Brief alcohol interventions for mandated college students: comparison of face-to-face counseling and computer-delivered interventions
Article first published online: 9 NOV 2010
© 2010 The Authors, Addiction © 2010 Society for the Study of Addiction
Volume 106, Issue 3, pages 528–537, March 2011
How to Cite
Carey, K. B., Carey, M. P., Henson, J. M., Maisto, S. A. and DeMartini, K. S. (2011), Brief alcohol interventions for mandated college students: comparison of face-to-face counseling and computer-delivered interventions. Addiction, 106: 528–537. doi: 10.1111/j.1360-0443.2010.03193.x
- Issue published online: 7 FEB 2011
- Article first published online: 9 NOV 2010
- Submitted 12 January 2010; initial review completed 8 March 2010; final version accepted 25 August 2010
- Alcohol abuse prevention;
- brief intervention;
- college drinking;
- computer-delivered intervention;
- mandated students
Aims College students who violate alcohol policies are often mandated to participate in alcohol-related interventions. This study investigated (i) whether such interventions reduced drinking beyond the sanction alone, (ii) whether a brief motivational intervention (BMI) was more efficacious than two computer-delivered interventions (CDIs) and (iii) whether intervention response differed by gender.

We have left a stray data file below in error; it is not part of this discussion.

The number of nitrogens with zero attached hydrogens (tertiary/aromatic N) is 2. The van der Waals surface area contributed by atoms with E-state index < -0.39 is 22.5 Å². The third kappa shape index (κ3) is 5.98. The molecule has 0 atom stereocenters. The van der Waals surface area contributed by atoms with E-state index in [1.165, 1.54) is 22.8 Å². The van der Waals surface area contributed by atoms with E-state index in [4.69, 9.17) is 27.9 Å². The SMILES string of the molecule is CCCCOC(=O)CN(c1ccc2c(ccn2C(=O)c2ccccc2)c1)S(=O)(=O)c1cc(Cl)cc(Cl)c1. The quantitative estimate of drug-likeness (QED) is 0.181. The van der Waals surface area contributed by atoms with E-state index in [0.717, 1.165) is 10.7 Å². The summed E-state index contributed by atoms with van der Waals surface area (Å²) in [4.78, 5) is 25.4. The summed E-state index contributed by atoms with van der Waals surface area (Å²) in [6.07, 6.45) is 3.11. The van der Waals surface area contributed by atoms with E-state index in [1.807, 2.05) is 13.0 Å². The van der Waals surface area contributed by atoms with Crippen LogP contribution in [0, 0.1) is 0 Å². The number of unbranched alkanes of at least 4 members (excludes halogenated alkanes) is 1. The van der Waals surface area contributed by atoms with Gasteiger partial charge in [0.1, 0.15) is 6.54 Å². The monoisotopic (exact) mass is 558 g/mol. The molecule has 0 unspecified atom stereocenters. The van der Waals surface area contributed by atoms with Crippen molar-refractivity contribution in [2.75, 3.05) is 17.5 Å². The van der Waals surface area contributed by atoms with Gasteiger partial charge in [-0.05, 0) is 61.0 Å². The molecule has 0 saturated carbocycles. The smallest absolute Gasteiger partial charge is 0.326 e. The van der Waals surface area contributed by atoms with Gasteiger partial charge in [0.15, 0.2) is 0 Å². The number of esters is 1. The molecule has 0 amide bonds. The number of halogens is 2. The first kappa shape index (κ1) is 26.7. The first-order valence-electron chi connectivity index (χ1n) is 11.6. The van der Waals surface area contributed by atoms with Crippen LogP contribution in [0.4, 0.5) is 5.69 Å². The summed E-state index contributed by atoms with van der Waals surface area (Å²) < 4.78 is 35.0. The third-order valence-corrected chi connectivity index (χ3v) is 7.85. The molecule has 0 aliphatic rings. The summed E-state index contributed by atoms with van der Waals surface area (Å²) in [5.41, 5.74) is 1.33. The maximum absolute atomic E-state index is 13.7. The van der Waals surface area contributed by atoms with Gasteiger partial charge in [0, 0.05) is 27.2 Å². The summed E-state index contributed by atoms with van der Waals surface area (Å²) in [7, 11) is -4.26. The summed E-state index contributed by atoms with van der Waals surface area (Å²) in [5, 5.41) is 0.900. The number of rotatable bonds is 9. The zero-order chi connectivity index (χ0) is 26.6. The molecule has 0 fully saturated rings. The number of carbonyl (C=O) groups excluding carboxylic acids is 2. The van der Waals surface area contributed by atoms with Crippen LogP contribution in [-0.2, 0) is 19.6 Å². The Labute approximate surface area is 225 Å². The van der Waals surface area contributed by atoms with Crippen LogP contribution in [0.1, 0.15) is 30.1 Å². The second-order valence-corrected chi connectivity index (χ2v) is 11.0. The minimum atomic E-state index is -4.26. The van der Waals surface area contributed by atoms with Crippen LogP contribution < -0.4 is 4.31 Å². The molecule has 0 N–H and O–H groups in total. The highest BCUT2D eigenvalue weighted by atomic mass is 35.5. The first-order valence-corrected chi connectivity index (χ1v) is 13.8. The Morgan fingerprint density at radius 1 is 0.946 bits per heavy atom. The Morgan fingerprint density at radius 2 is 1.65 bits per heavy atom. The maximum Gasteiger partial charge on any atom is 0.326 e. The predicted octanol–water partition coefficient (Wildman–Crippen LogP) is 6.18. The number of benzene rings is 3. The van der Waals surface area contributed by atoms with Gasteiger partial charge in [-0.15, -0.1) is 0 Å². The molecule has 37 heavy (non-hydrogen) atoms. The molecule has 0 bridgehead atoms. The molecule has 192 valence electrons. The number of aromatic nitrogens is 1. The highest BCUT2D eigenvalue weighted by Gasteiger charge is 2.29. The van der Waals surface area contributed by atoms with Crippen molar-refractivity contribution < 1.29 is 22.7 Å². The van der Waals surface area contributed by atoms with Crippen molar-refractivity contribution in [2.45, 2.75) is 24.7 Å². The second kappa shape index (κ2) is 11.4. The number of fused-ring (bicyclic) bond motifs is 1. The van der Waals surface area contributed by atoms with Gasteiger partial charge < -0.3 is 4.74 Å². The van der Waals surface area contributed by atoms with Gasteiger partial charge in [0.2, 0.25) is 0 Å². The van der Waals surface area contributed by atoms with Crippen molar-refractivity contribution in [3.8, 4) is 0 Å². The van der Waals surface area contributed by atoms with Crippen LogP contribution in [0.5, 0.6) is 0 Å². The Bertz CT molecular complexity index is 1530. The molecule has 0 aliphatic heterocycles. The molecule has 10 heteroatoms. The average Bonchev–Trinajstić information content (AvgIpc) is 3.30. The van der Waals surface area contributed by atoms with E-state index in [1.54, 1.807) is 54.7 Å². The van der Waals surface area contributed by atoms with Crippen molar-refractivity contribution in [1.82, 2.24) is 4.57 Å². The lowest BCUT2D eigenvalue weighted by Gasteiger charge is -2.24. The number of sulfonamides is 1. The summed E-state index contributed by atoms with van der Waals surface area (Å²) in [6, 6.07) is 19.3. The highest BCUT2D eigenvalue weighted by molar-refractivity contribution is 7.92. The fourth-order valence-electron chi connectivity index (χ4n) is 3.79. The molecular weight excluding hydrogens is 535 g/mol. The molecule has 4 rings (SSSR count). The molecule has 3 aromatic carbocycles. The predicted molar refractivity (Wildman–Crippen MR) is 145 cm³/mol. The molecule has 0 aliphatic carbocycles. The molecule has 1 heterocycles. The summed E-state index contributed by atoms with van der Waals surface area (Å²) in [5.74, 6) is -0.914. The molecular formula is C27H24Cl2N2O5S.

Design Randomized controlled trial with four conditions [brief motivation interventions (BMI), Alcohol 101 Plus™, Alcohol Edu for Sanctions®, delayed control] and four assessments (baseline, 1, 6 and 12 months).
Setting Private residential university in the United States.
Participants Students (n = 677; 64% male) who had violated campus alcohol policies and were sanctioned to participate in a risk reduction program.
Measurements Consumption (drinks per heaviest and typical week, heavy drinking frequency, peak and typical blood alcohol concentration), alcohol problems and recidivism.
Findings Piecewise latent growth models characterized short-term (1-month) and longer-term (1–12 months) change. Female but not male students reduced drinking and problems in the control condition. Males reduced drinking and problems after all interventions relative to control, but did not maintain these gains. Females reduced drinking to a greater extent after a BMI than after either CDI, and maintained reductions relative to baseline across the follow-up year. No differences in recidivism were found.
Conclusions Male and female students responded differently to sanctions for alcohol violations and to risk reduction interventions. BMIs optimized outcomes for both genders. Male students improved after all interventions, but female students improved less after CDIs than after BMI. Intervention effects decayed over time, especially for males.